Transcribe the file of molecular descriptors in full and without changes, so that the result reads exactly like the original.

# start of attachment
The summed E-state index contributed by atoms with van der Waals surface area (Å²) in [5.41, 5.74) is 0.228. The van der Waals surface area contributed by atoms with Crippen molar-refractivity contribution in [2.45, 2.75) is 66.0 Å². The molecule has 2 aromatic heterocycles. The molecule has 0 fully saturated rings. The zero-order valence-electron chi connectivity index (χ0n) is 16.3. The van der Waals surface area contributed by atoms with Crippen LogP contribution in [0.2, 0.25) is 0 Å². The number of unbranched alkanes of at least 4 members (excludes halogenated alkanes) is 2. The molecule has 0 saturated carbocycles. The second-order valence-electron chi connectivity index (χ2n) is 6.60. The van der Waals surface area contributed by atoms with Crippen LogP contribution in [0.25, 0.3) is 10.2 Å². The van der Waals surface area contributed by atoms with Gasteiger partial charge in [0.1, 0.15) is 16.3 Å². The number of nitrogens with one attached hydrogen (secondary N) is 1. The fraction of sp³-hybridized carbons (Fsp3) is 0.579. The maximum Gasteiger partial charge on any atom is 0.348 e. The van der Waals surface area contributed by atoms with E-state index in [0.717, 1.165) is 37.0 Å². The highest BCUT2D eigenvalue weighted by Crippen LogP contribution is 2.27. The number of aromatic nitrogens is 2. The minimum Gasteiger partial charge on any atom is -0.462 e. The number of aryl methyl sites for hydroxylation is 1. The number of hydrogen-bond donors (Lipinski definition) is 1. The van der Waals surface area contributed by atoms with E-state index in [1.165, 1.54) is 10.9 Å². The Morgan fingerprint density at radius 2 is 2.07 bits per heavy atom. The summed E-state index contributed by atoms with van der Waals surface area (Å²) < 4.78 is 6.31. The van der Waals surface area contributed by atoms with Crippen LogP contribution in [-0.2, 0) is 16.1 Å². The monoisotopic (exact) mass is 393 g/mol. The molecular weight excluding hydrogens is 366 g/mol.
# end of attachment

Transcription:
The summed E-state index contributed by atoms with van der Waals surface area (Å²) in [5.41, 5.74) is 0.228. The van der Waals surface area contributed by atoms with Crippen molar-refractivity contribution in [2.45, 2.75) is 66.0 Å². The molecule has 2 aromatic heterocycles. The molecule has 0 fully saturated rings. The zero-order valence-electron chi connectivity index (χ0n) is 16.3. The van der Waals surface area contributed by atoms with Crippen LogP contribution in [0.2, 0.25) is 0 Å². The number of unbranched alkanes of at least 4 members (excludes halogenated alkanes) is 2. The molecule has 0 saturated carbocycles. The second-order valence-electron chi connectivity index (χ2n) is 6.60. The van der Waals surface area contributed by atoms with Crippen LogP contribution in [0.25, 0.3) is 10.2 Å². The van der Waals surface area contributed by atoms with Gasteiger partial charge in [0.1, 0.15) is 16.3 Å². The number of nitrogens with one attached hydrogen (secondary N) is 1. The fraction of sp³-hybridized carbons (Fsp3) is 0.579. The maximum Gasteiger partial charge on any atom is 0.348 e. The van der Waals surface area contributed by atoms with E-state index in [0.717, 1.165) is 37.0 Å². The highest BCUT2D eigenvalue weighted by Crippen LogP contribution is 2.27. The number of aromatic nitrogens is 2. The minimum Gasteiger partial charge on any atom is -0.462 e. The number of aryl methyl sites for hydroxylation is 1. The number of hydrogen-bond donors (Lipinski definition) is 1. The van der Waals surface area contributed by atoms with E-state index in [1.165, 1.54) is 10.9 Å². The Morgan fingerprint density at radius 2 is 2.07 bits per heavy atom. The summed E-state index contributed by atoms with van der Waals surface area (Å²) < 4.78 is 6.31. The van der Waals surface area contributed by atoms with Crippen LogP contribution in [-0.2, 0) is 16.1 Å². The monoisotopic (exact) mass is 393 g/mol. The molecular weight excluding hydrogens is 366 g/mol.